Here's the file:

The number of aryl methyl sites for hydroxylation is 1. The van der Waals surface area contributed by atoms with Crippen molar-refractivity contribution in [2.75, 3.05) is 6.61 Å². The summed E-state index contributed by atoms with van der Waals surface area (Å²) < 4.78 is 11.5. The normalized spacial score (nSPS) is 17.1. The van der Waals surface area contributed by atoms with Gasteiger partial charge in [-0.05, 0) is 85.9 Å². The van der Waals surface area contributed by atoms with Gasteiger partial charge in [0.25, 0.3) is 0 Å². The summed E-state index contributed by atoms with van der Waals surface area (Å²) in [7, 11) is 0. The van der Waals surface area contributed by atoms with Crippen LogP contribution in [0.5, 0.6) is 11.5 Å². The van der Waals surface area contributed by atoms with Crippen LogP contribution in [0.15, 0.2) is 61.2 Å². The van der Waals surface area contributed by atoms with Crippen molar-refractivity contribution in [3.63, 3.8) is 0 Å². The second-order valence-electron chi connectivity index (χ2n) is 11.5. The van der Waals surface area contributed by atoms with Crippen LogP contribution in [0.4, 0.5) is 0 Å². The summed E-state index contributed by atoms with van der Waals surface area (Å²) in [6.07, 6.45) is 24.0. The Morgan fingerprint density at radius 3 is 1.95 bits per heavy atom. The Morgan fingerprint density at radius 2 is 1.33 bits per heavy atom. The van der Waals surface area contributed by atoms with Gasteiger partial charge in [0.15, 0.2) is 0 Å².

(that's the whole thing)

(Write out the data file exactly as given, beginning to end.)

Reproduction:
The number of aryl methyl sites for hydroxylation is 1. The van der Waals surface area contributed by atoms with Crippen molar-refractivity contribution in [2.75, 3.05) is 6.61 Å². The summed E-state index contributed by atoms with van der Waals surface area (Å²) < 4.78 is 11.5. The normalized spacial score (nSPS) is 17.1. The van der Waals surface area contributed by atoms with Gasteiger partial charge in [-0.05, 0) is 85.9 Å². The van der Waals surface area contributed by atoms with Gasteiger partial charge in [0.25, 0.3) is 0 Å². The summed E-state index contributed by atoms with van der Waals surface area (Å²) in [7, 11) is 0. The van der Waals surface area contributed by atoms with Crippen LogP contribution in [0.5, 0.6) is 11.5 Å². The van der Waals surface area contributed by atoms with Crippen LogP contribution in [0.15, 0.2) is 61.2 Å². The van der Waals surface area contributed by atoms with Crippen molar-refractivity contribution in [3.63, 3.8) is 0 Å². The second-order valence-electron chi connectivity index (χ2n) is 11.5. The van der Waals surface area contributed by atoms with Crippen LogP contribution in [0.4, 0.5) is 0 Å². The summed E-state index contributed by atoms with van der Waals surface area (Å²) in [6.07, 6.45) is 24.0. The Morgan fingerprint density at radius 3 is 1.95 bits per heavy atom. The Morgan fingerprint density at radius 2 is 1.33 bits per heavy atom. The van der Waals surface area contributed by atoms with Gasteiger partial charge in [0.15, 0.2) is 0 Å².